Being a mother is like being on an airplane when the pressure is dropping and the oxygen masks pop out from the overhead panel. "Please secure your own mask before assisting others," flight attendants remind frequent fliers before every takeoff. It's common sense, really. A person can offer no help to the passenger beside him if he's gasping for air. Nor can a mother raise a child if she's gasping for air.
Every mother wants to be Supermom, spending all her time with and on her children, and if she's not with her children, she feels her remaining energy should go to her husband. But it's crucial to a woman's physical and emotional well-being, not to mention her sanity, to get a break sometimes. Physicians are not allowed to work more than 30 hours in a row, and for good reason: they could seriously hurt or even kill someone if they don't get a break. Well, isn't that true of mothers as well?
That's not to say you can take a break from parenting every 30 hours, but you should try to get a little "me time" in at least once a week to keep from going crazy. Not only will you feel better, but your kids and your husband will notice the difference too. After all, who do you really think they'll prefer to be around: a cranky, exhausted, overworked wife and mother or a refreshed, relaxed, happy wife and mother? The answer is simple. A stressed out mom makes for a stressed out household and a happy mom makes for a happy family.
A lot of times when moms are home on maternity leave, they start to go a little stir-crazy, missing their daily routine and grown-up conversation. By the time those few months are up, they're practically climbing the walls to get back to work. But when they're no longer around their kids 24/7, these same moms find they actually have more patience and appreciate and enjoy being with their children in a way they weren't able to before. Similarly, getting away even just for an hour or two can refresh you and give you a whole new perspective on life (or just enough energy to make it through till next week).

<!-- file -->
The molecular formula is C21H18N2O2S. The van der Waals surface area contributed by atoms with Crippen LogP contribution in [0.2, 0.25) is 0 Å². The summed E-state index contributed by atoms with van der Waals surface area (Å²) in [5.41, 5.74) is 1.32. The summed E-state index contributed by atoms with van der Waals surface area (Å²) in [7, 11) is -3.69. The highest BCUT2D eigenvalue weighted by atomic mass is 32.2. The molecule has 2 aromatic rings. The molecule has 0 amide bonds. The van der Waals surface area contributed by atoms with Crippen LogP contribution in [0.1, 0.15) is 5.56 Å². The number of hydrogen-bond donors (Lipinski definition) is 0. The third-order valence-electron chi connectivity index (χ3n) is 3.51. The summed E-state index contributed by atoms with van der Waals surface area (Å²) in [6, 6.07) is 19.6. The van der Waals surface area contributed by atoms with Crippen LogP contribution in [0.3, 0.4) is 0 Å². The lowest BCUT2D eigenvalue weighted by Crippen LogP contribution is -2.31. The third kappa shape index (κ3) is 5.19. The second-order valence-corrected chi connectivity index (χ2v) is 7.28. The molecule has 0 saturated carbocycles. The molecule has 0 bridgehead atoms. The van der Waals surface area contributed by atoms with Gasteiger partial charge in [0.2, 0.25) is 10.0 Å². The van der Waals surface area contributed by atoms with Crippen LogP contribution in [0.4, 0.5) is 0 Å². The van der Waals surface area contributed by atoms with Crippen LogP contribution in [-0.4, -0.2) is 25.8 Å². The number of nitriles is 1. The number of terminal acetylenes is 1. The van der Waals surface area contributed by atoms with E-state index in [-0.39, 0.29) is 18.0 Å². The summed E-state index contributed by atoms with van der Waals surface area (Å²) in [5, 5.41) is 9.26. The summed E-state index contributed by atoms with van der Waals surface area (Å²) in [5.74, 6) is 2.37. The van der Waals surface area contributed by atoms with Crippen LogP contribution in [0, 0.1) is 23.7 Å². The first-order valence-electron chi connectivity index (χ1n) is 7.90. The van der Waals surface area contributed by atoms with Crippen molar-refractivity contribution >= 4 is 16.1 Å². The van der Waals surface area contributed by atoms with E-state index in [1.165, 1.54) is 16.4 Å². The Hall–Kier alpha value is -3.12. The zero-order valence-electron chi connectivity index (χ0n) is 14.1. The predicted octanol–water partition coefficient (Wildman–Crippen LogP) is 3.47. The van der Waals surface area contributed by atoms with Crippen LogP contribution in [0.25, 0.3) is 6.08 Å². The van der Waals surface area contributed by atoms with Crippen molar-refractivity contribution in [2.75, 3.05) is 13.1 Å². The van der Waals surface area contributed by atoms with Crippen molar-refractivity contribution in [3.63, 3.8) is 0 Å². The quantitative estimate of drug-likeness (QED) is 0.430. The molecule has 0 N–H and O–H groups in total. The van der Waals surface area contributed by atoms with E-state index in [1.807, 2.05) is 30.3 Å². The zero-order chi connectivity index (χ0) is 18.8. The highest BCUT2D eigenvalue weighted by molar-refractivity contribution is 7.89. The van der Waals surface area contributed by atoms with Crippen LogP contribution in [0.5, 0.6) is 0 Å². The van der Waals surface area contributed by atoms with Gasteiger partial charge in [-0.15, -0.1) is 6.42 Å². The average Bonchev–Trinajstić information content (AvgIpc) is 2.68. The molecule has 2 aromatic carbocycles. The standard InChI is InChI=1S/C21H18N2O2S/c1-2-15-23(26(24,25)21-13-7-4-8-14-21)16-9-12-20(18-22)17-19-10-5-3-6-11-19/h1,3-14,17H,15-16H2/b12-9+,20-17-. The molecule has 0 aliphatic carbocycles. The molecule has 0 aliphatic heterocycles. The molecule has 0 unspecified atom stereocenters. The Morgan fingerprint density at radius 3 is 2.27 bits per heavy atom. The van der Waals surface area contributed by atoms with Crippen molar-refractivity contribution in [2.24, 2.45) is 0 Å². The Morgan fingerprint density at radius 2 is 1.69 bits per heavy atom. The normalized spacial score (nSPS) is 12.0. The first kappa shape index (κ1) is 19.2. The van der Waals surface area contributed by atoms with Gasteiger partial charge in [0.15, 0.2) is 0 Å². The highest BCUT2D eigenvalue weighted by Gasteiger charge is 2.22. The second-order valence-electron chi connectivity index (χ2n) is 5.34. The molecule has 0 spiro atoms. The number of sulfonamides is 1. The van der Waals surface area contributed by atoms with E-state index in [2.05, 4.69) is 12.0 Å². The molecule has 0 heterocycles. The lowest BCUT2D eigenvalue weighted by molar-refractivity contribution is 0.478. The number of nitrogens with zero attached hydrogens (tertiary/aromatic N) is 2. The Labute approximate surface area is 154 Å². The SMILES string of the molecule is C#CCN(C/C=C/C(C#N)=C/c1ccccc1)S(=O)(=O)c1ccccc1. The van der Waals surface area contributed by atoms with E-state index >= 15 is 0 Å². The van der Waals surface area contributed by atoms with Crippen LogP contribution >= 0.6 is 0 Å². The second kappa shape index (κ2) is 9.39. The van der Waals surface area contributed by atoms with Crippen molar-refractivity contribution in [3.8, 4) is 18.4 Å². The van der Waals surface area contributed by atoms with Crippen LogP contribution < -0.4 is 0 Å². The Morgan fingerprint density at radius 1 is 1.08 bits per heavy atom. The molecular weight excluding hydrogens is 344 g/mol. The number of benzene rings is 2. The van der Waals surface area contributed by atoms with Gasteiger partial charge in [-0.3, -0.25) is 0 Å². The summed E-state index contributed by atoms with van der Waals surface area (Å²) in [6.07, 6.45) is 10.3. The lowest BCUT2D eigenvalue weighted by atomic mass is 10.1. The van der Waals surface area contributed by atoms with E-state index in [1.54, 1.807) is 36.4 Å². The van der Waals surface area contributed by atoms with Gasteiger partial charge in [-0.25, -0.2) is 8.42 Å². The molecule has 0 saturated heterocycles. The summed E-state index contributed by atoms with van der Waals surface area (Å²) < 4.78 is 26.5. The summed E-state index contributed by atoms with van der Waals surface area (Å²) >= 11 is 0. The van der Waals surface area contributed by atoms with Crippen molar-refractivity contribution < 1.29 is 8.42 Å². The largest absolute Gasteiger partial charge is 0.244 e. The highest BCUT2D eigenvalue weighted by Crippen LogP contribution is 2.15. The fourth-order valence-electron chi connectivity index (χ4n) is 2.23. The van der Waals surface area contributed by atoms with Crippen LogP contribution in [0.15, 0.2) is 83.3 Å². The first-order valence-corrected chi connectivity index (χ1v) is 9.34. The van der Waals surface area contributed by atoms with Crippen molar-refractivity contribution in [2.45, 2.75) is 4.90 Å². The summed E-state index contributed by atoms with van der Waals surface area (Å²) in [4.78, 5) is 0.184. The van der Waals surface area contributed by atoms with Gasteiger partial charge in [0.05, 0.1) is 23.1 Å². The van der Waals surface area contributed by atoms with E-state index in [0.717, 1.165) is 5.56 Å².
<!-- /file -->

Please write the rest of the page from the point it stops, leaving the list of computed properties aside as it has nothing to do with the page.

"Time for mom" does NOT mean the two minutes of privacy your kids allow you in the bathroom (if you're lucky). There are a million things you can do with a little "me time" - and a nap doesn't count either! Napping doesn't recharge your sanity. You might be a little less tired when you wake up from a nap, but you won't feel energized and refreshed like you will if you do something that truly makes you happy. Once in awhile you need to know you have a life outside your kids. So try out that new sushi place with the girls. Take up a hobby like scrapbooking or learn to master an instrument you've always dreamed of playing. Join a pilates class. Take up photography. Get a mani/pedi, a facial or a massage.
Unfortunately, budget has to be taken into account and a lot of moms complain that between the price of babysitters these days and the cost of whatever club or class they want to join, extracurriculars are just not an option. Well, no one said a happy mom needs to be a broke mom! There are plenty of things you can do that don't cost a cent and don't require you to fork over cash to a babysitter every week either. Try one of the following tips for moms:
- Take a luxurious, candlelit bath (with or without bubbles).
- Read a book. You can even start a book club that meets at your house once the kids are in bed!
- Start a journal or a blog.
- Work out to an aerobics video or groove to some tunes on your iPod.
- Draw, paint, or create a collage.
- Take up sewing, knitting or crocheting.
- Invite a friend over for a cup of coffee or a glass of wine.
And if you really want to learn to play that flute, get creative! See if you can work out some kind of barter arrangement based on skills you have - offer to tutor the instructor's child in math, for example, or perhaps draw up an ad for her business if you're skilled in graphic design.
Too tired to go out and do anything fun by the time you get your kids in bed? Enlist your husband, your parents or a friend to help out with dinner, bath and bedtime once in awhile so you can check out early. If evenings are too difficult, send older kids off to a playdate one day a week, reciprocating the offer so the other mom can get a break another day. And there's no shame in asking your husband to give you a couple of hours to yourself on the weekend. This is a great opportunity for him to bond with the kids, and when he sees how refreshed you are when you come back, he'll be glad he obliged.
One of the vest tips for moms is to get kids engrossed in an educational game. Even if grandparents, aunts, uncles and friends live on the other side of the globe, they can help your child with homework, read stories or play learning games together through TJ & Pals' live play interactive capability. While up to four close relatives and friends play with the children "live," there's time for mom to flip through a magazine or catch up with a friend.
Even Supermom needs a break once in awhile to fly off to her Fortress of Solitude, be it at the North Pole or at the local yoga studio. So instead of feeling guilty for not being the perfect mom, embrace what you might see as an inherent flaw and use it as an opportunity not only to pamper yourself, but to actually make yourself a better mom.
There's a phrase that can be heard by women at happy hours everywhere: A happy mom makes for happy kids. So get yourself to that happy hour, and make your kids happy!